On July 3, 1869, Hannibal Bridge officially opened as an anxious crowd of 40,000 people looked on from the shores of the Missouri River. It was a spectacular turnout for a town that just four years before only had a population of 4,000. The crowd knew that the Hannibal Bridge would be one of the most important factors in Kansas City's growth from a small frontier town into a full-blown city that outgrew all others in the region.
In the 1860s Kansas City acquired the inglorious nickname, "gullytown," for its deep trenches cut into the limestone bluffs to make way for streets and buildings. The small, crude, muddy town had much potential due to its strategic location as a trading post at the confluence of the Missouri and Kansas Rivers. Nonetheless, it's growth would be severely hampered without the most important form of transportation of the era: railroads.
By 1865, Kansas City was connected to the East by railroads on the south side of the Missouri River. This made Kansas City an important east/west crossroads, but no more important than other settlements in the region, including Leavenworth, Kansas and Omaha, Nebraska. What it lacked was a north/south connection across the Missouri River. Since before the Civil War and before any railroads had reached Kansas City, local boosters lobbied for a bridge on that site that would make Kansas City an important crossroads for national trade.
Three of these boosters, Robert Van Horn, Kersey Coates, and Johnston Lykins, created a paper railway—that is, a corporation that existed legally on paper, but in reality had no assets. The company name, "The Kansas City, Galveston, and Lake Superior," made it clear that the boosters had strong hopes for Kansas City's potential future as a waypoint for northward and southbound trade.
The boosters' leadership and confidence is widely acknowledged for attracting the railroads to Kansas City. Their fiercest competition came from Leavenworth, Kansas, which had similar geographic advantages as Kansas City. The difference between the aspiring towns came down to a couple of small factors. First, Kansas City was able to coalesce more local support for the railroad issue and passed several bond issues for the development of rail lines. Second, Kansas City railroad boosters appear to have out-politicked Leavenworth's. Although historians cannot be sure, local leaders Charles Kearney, Theodore Case, and John Reid were celebrated for decades after June 1866 when they supposedly talked the Hannibal & St. Joseph Railroad investors out of building a bridge at Leavenworth. By then a U.S. Congressman, Robert Van Horn wrote a bill to federally authorize a bridge at Kansas City (a necessary legal prerequisite in those days) that amazingly passed through congress in a few short weeks.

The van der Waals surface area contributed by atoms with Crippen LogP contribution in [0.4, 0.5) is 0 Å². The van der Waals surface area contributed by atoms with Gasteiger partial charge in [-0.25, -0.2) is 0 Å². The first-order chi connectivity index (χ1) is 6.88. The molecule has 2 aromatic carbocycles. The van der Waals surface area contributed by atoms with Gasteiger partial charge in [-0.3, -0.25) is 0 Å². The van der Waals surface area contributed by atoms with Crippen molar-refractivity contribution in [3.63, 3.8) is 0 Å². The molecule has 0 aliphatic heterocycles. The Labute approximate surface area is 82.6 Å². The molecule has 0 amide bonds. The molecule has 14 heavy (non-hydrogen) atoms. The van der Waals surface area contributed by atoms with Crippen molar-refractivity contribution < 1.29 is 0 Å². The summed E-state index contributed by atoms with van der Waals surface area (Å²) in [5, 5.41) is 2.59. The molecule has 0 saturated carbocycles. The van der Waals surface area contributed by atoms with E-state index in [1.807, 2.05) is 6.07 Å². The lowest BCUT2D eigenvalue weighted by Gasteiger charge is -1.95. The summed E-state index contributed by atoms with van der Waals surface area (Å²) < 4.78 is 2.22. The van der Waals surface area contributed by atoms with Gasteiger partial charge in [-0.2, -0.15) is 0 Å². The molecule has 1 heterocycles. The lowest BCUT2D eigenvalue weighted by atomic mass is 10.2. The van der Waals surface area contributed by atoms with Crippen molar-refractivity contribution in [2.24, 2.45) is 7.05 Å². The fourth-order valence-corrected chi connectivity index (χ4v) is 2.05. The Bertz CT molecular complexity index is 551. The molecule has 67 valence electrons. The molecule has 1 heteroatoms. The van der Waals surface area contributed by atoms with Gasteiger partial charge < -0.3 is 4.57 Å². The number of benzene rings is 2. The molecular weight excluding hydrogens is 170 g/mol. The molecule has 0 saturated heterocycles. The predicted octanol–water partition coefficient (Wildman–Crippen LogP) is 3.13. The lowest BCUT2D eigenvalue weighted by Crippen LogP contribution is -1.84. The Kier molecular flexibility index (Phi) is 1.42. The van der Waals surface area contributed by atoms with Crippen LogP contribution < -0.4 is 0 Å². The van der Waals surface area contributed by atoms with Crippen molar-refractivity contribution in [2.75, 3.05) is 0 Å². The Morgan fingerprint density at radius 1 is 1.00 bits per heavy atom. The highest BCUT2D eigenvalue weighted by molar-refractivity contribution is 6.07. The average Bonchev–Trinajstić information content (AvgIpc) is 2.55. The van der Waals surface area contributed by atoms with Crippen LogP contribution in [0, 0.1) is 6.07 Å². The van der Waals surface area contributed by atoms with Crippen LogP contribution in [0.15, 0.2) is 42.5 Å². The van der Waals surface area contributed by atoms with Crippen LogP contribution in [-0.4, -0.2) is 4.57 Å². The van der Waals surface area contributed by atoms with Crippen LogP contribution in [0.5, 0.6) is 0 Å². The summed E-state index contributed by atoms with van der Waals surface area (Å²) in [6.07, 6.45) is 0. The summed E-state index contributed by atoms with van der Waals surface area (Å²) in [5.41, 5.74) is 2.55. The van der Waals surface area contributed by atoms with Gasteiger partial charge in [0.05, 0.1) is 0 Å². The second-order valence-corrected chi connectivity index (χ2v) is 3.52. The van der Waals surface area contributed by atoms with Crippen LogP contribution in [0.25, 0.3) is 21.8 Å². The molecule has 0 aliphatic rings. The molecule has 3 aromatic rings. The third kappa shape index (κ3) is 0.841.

With congressional backing and the support of the Hannibal & St. Joseph, construction on Hannibal Bridge could begin. Octave Chanute, an internationally-known bridge builder, took over the project that posed many challenges. These problems included an unpredictable and strong current, loose sandy soils at the river's bottom, a lack of materials and manpower so far distant from large populations, and the requirement that the bridge not interfere with river traffic.
When completed two and a half years later, the bridge spanned an impressive quarter of a mile on seven piers sunk deep into the riverbed. It sported a pivoting draw that rotated out of the way to allow the passage of large steamboats. More important than the engineering, the bridge made Kansas City a western crossroads of railroad traffic, which facilitated the city's growth into a major hub for the cattle trade. When trains were not passing over it, locals could cross by foot or wagon.
The residents of Kansas City understood the significance of the bridge on the day of its opening on July 3, 1869. A remarkable 40,000 people turned out for the festivities. Patriotic decorations adorned the bridge as the first train crossed. Citizens partook in parades, picnics, and a banquet at the Broadway Hotel. Fireworks and a hot air balloon dotted the sky. The Hannibal Bridge helped connect Kansas City to Chicago, Illinois and the rest of the nation until 1917 when it was replaced by a new bridge at the same location that still stands today.